There is a great deal of understandable reluctance to talk about failure, but individual Charity Commissioners have intimated that problems should be disclosed. Indeed, it is the mark of an intelligent organisation that it is prepared to be innovative and to learn from its mistakes, having put in place structures that enable it to mitigate the effects of failure.
One simple way of responding to these requirements is for the charity to look back at the end of the year and write a basic assessment. However, the charity could gain more by recognising these requirements as part of the strategic management process.
This article provides a practical guide to meeting the requirements of Sorp 2005. The suggested format for the annual cycle of planning, performance and evaluation is designed to enable charities to identify the information they need for the annual report and provide a framework for operational decision-making and development planning. The cycle begins with the planning process at the start of the year and will be most beneficial for the charity if it is linked with budget setting and any existing development or review cycles.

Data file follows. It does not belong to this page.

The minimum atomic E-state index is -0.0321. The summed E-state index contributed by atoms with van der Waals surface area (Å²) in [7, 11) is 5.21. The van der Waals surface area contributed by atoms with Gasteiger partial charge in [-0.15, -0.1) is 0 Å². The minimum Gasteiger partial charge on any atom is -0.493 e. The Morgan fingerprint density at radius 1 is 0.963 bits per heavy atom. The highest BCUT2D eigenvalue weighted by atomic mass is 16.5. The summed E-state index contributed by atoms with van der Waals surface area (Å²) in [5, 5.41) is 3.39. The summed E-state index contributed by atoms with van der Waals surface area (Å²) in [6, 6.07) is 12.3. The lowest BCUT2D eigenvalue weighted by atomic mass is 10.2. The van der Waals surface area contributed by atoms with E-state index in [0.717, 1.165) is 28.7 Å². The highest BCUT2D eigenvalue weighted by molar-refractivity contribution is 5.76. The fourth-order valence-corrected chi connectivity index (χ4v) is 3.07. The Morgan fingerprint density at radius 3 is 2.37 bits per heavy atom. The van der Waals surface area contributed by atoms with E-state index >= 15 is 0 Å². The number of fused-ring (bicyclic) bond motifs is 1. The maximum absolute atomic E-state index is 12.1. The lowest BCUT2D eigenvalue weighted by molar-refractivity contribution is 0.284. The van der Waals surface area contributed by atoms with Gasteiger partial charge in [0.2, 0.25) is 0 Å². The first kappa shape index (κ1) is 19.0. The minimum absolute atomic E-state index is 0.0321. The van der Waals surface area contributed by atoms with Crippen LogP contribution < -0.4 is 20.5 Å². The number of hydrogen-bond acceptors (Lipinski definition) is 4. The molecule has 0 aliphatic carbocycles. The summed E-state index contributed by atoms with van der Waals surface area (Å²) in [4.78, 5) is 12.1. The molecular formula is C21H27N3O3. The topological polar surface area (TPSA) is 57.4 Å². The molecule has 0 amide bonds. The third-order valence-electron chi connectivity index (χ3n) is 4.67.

1. Identify charitable objects, aims and objectives - For many charities, their activities are unlikely to change significantly from year to year, but it is sensible to make a point of going through these steps formally each year to ensure the charity remains focused on what is important and remains within its objects.
Sorp requires the identification of the objects as set out in the governing document. This is often lengthy, but it is only necessary to refer to the principal objects - it might be helpful to view the entry in the register of charities to identify the key objects.
It is also necessary to identify the charity's aims. These are essentially the practical purposes of the charity and include the changes or differences it seeks to make through the activities. Aims are continuing and remain stable over time. They might be linked to a mission statement, which can also be included in the report. For some charities with precise objects, the aims and objects may coincide, but for most charities the aims will be clarifying their areas of activity.